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What Happened to My Value?

Most investors are familiar with the value versus growth story since the global financial crisis, with growth stocks easily outrunning value stocks. This trend has recently become more acute in the US: if you slice the S&P 500 index into growth and value segments, growth has outpaced value by about six percentage points (give or take) over the last year and 3 years (as of 3/31/19 according to Morningstar), a very healthy margin. But it's also a global phenomenon: looking at MSCI indices for international developed ("EAFE") and emerging market ("EM") stocks, growth has been winning a lot in those geographies as well. In fact, the only trailing time period (inclusive of the last 10 years) for which value wins in any of the three major index geographies (US, EAFE, EM) is EM over the last 12 months where value stocks declined less than growth.

A lot has been written about this trend in recent years. Value advocates have often cited media headlines touting "the death of value investing" as a classic contrarian indicator and evidence that the tide is about to turn in value's favor. But they're still waiting. And the factors that have likely led growth outperformance (e.g. lower global GDP growth generally, and the rapid emergence in the last decade of technology industries and businesses with "winner take all/most" characteristics) are unlikely to abate any time soon.

Some in the value camp were optimistic about the Q4 sell-off in stocks. That air pocket - where US indices were down about 20% from September highs with growth down more and value down less - seemed to bring hope that the tide might turn for value. Alas, that "outperformance" was short-lived with growth/technology stocks leading the sharp rebound since Christmas, and those calling the end of value's decade of misery have been made to look silly again.

For us, it's not about how you break apart an index and what gets defined as value and what gets defined as growth. We prefer to look at situations and opportunities on a case-by-case basis using two simple rules:

  1. Don't lose money

  2. Find investments offering a "margin of safety," that is, a material gap in price and value

For the second rule, the price part is easy - price is readily observable, either via exchange (public) or offered price (private). The second part is hard, as it involves making a handful of key assumptions to calculate, conservatively and approximately, the value likely to be delivered to the owner of the investment over time. That value is generally delivered via a stream of cash flows. Businesses generating rapidly growing cash flows for owners are (obviously) highly desirable.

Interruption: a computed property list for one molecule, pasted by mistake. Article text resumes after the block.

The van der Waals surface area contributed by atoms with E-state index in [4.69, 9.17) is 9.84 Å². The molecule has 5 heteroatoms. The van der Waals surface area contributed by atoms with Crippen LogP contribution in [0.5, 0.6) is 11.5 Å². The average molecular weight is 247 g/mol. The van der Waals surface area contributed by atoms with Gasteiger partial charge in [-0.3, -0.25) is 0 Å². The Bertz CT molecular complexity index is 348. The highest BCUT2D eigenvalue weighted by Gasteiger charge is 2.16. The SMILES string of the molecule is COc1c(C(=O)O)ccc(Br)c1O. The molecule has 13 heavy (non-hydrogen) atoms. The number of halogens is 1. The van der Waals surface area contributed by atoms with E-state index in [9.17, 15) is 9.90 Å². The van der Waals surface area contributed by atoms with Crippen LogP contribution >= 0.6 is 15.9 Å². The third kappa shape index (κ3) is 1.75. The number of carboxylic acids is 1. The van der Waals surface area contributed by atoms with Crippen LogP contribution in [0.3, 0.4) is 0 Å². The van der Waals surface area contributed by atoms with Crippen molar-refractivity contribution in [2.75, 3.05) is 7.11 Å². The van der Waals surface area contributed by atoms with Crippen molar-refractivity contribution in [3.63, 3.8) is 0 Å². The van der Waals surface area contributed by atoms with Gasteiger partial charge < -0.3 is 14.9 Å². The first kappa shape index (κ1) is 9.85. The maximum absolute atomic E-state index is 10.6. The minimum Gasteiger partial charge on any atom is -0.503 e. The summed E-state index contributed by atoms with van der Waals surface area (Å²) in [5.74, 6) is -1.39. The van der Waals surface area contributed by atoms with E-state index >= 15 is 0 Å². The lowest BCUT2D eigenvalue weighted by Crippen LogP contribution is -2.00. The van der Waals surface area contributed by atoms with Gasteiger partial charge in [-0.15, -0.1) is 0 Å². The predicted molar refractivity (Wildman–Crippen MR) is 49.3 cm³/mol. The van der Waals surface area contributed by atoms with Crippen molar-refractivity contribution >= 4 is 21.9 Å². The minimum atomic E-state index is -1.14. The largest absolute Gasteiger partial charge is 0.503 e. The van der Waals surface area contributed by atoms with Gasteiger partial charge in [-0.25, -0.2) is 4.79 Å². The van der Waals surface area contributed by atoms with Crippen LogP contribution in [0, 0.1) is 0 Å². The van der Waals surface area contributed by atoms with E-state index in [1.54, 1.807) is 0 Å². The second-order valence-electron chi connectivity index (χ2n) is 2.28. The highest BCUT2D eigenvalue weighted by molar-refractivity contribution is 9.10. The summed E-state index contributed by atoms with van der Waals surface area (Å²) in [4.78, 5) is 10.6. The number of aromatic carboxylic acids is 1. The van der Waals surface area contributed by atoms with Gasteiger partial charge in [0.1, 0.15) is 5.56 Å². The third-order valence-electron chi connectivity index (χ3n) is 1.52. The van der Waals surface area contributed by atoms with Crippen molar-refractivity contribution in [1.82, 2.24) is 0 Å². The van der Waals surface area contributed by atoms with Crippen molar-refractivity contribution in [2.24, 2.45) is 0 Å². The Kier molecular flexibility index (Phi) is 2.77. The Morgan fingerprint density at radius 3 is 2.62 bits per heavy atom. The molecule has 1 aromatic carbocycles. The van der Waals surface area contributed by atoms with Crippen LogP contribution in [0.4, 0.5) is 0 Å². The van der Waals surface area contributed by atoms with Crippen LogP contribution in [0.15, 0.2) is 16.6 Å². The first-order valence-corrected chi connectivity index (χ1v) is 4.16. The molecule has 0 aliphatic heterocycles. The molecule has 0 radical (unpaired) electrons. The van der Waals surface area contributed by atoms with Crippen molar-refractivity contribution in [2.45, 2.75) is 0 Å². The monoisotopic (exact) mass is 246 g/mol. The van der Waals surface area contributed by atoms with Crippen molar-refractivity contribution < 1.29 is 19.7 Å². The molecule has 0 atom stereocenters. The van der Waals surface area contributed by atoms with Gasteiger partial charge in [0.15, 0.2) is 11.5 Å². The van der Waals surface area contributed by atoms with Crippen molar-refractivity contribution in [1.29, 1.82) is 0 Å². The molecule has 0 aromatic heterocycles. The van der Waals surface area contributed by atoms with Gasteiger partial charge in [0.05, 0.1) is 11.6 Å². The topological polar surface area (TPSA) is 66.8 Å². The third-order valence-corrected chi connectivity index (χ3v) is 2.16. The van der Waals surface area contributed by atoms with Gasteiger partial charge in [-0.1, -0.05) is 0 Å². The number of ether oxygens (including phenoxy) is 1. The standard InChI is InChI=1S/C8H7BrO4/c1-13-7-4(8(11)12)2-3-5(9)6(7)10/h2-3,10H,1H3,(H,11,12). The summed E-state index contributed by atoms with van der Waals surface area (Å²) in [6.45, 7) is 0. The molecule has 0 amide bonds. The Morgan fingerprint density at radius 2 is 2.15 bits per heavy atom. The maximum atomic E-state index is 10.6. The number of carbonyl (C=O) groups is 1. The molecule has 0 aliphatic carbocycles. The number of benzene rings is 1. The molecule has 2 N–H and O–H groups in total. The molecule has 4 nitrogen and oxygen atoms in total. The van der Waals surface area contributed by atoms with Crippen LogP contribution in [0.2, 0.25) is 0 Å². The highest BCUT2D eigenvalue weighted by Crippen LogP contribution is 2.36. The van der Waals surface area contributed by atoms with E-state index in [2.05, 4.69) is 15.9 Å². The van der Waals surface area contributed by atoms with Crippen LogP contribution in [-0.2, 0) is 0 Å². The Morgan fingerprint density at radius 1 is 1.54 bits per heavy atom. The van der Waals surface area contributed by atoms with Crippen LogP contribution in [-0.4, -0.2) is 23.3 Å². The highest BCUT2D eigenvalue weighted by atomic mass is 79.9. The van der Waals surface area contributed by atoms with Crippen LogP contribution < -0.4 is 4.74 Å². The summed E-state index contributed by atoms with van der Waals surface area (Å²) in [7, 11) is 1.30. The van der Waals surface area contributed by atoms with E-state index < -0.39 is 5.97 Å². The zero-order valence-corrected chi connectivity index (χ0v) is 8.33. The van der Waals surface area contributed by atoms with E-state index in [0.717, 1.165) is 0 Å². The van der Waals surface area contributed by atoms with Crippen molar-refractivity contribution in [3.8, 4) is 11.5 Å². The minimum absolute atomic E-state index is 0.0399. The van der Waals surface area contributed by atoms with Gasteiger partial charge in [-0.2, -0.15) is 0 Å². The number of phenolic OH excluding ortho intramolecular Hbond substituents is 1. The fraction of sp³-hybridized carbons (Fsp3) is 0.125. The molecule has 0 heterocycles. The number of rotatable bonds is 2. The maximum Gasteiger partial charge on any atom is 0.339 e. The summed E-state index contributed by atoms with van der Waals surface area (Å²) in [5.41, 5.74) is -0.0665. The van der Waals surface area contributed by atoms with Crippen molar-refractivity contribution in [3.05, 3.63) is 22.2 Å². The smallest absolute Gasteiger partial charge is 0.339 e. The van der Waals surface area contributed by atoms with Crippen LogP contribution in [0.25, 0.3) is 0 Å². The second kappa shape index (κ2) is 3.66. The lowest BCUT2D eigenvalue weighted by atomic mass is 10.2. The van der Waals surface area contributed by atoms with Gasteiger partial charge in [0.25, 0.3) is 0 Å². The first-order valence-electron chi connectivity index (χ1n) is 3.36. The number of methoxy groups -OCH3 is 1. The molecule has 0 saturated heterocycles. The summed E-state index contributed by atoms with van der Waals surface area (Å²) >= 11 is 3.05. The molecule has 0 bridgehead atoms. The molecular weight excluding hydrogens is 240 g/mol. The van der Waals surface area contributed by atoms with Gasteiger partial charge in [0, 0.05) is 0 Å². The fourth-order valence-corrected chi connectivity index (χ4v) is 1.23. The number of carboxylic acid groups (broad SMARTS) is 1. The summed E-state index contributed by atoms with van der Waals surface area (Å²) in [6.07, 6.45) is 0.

But it's not the rate of growth that matters - it's the rate of growth reflected in the offered price. If price implies a very high rate of growth necessary to achieve a desired rate of return, then a margin of safety may be missing, and the probability of losing money may be too high. On the other hand, even healthy growth expectations may understate true potential, and keen analysis may determine that despite the healthy growth expectations a margin of safety does exist. Of course, history is littered with plenty of examples of the former ("nifty fifty" of the late 1960s; US large cap and TMT in the late 1990s) as investors have tended to overpay for long-term growth with less than flattering results. More recently, we've seen examples of the latter, where the scale and network effect characteristics of certain technology companies have underwritten strong and durable growth rates.

Part of the challenge recently for investors who focus on not losing money is that other investors have attached enormous residual value (value that is delivered to owners far into the future) to technology companies, which often generate little current cash flow. Simultaneously, other investors have ascribed very little in residual value to many companies that currently generate significant cash flow today. That translates into high implied growth rates for tech, and low implied growth rates for many other industries.

While price and value always matters to some degree, price matters less in venture capital and value (or the rate of growth of that value) matters a lot more. If a business has the potential to double in value every three years for the next two decades, then it doesn't really matter whether you paid $10M or $50M for the business - either way, you win big.

Ultimately, we are style-agnostic. We'd always prefer to own a growing business, but we want to do so at a price that allows for some bumps in the road while still delivering acceptable return on investment. Meaning, a price that affords a margin of safety. Meaning, less chance of losing money.

Don't lose money. Margin of safety. Simple rules that can be very effective in the long run.


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